Arthur Jensen, who has died aged 89, was an American educational psychologist who in 1969 ignited a fierce debate by identifying a relationship between race and intelligence.
In February that year Jensen published a 123-page paper, How Much Can We Boost IQ and Scholastic Achievement?, in the Harvard Education Review, claiming to present evidence that racial differences in intelligence test scores might be genetically determined.
Coming as it did during a time of political and social turmoil in the United States, this assertion—together with his recommendation that white and African-American children might benefit from different types of education—enraged many members of the academic community and the public at large. It was a controversy from which Jensen never fully freed himself, despite a long career which saw him lauded as one of the most eminent educational psychologists of his day.
Ironically enough, it was as a professor at the University of California, Berkeley—in the 1960s a hotbed of American student radicalism—that Jensen produced the work that came to enrage liberal opinion. In the early part of the decade he devised intelligence tests for black, Hispanic and other minority-group children which led to his drawing a distinction between Level I abilities, or “associative learning” (essentially the ability to memorise facts or skills), and Level II, or “conceptual learning” (the ability to solve problems).
Jensen concluded that Level I abilities were evenly distributed across racial boundaries, but that whites were better endowed at Level II (with Asians even more gifted). He went on to propose that 80 per cent of a person’s intelligence was genetically determined, with only 20 per cent due to environment. He was careful to state, however, that the range of intelligence is the same in all races, the differences appearing in the norms.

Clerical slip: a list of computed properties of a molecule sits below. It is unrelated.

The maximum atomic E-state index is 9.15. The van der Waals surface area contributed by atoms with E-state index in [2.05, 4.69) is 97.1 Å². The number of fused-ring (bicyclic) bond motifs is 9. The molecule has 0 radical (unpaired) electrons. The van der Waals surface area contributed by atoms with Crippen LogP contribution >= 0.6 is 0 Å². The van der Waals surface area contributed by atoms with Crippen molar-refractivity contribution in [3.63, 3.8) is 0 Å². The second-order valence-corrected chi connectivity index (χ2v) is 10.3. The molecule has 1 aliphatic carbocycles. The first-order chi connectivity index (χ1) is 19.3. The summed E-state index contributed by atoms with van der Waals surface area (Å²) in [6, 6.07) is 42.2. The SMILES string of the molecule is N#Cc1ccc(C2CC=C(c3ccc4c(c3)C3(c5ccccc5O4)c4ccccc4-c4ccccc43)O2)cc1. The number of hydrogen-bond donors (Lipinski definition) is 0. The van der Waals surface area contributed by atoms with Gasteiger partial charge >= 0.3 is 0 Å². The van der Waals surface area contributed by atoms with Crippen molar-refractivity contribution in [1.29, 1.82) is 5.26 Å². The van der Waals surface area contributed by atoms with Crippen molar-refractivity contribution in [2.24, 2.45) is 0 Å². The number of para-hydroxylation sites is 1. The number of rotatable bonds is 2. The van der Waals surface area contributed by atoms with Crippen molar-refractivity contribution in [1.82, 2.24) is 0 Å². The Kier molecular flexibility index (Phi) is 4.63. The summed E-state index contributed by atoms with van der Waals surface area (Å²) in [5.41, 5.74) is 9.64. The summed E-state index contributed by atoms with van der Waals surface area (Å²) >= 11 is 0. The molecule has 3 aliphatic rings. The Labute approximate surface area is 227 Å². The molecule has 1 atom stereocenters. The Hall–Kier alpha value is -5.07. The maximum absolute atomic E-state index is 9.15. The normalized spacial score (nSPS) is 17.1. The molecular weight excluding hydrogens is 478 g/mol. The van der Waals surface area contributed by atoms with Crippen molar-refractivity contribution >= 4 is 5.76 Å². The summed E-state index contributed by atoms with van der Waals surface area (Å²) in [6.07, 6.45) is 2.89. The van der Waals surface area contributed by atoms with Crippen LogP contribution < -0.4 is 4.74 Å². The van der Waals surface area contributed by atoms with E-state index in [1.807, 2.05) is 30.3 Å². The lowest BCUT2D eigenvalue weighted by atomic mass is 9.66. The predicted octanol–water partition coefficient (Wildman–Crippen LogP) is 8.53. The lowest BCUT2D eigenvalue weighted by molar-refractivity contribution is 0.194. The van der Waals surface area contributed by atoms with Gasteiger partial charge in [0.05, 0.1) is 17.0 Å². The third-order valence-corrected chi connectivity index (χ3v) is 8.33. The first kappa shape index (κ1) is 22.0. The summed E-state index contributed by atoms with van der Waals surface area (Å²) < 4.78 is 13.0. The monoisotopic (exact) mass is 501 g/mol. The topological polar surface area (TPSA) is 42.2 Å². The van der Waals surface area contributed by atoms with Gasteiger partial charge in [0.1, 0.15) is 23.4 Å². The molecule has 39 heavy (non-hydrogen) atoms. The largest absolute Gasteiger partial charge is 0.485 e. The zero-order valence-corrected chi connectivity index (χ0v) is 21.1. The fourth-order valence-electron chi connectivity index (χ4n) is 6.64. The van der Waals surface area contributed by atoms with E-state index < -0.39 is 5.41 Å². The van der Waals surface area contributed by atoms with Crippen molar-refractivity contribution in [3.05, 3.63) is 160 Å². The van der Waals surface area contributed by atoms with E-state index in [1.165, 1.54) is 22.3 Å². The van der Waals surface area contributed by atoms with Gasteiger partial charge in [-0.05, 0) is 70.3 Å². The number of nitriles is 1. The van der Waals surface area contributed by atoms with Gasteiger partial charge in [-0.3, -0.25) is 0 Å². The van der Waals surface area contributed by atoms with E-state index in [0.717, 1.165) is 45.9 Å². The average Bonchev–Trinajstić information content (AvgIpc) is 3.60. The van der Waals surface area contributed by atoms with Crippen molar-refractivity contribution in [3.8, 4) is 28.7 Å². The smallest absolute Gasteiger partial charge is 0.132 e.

His denials that he was a racist did nothing to dampen the outcry that greeted the publication of his paper in the Harvard Education Review. His lectures were disrupted, his effigy burned by university students, and he was ostracised by some of his colleagues. For a time he was forced to employ bodyguards. In its next issue, the Review published rebuttals by no fewer than six scholars.
Arthur Robert Jensen was born on August 24 1923 in San Diego, California, where his father ran a building materials company. At Herbert Hoover High School in San Diego, Arthur played the clarinet, making occasional appearances with the local symphony orchestra; his early ambition was to be a conductor. He went on to study Psychology, Physiology and Biology at Berkeley, graduating in 1945.
After working as a teacher at his old school, in 1952 he completed a PhD in Psychology at Columbia, followed by a clinical internship at Maryland University’s Psychiatric Institute. He then secured a post in the laboratory of Professor Hans Eysenck at the Maudsley Hospital in London, where he worked from 1956 to 1958 and first investigated individual learning differences. He later said: “Nearly all my work since then has directly or indirectly grown out of the kind of problems I became involved with during this period.” (Eysenck—himself no stranger to controversy—later supported Jensen’s views on the role of genetics in intelligence, and was punched in the nose by a female protester at the London School of Economics.)
Jensen joined the educational psychology department at Berkeley in 1958, and three years later was one of the co-founders of its Institute of Learning. In 1966 he was appointed the Institute’s professor of educational psychology, pursuing his interest in the cultural and genetic determinants of intelligence and learning ability, particularly in children who were culturally disadvantaged.
Although controversy continued to surround him (the evolutionary biologist Stephen Jay Gould was among his sternest critics), Jensen did not recant his views, and claimed that his work had been misunderstood, declaring in 1981: “Nowhere have I ‘claimed’ an ‘innate deficiency’ of intelligence in blacks . . . The plain fact is that at present there exists no scientifically satisfactory explanation for the differences between the IQ distributions in the black and white populations. The only genuine consensus among well-informed scientists on this topic is that the cause of the difference remains an open question.” Today many in the field believe that Jensen was right to resurrect the idea of inherited general intelligence, although they would not argue that there is a racial dimension.
Jensen continued to teach at Berkeley until his retirement in 1994. In 2003 he was awarded the Kistler Prize for original contributions to the understanding of the connection between the human genome and human society; and in 2006 the International Society for Intelligence Research presented him with its Lifetime Achievement Award.
Among his books are Genetics and Education (1972); Educability and Group Differences (1973); Bias in Mental Testing (1979); The g Factor: The Science of Mental Ability (1998); and Clocking the Mind: Mental Chronometry and Individual Differences (2006).
He married, in 1960, Barbara Jane DeLarme; she died in 2007, and he is survived by their daughter.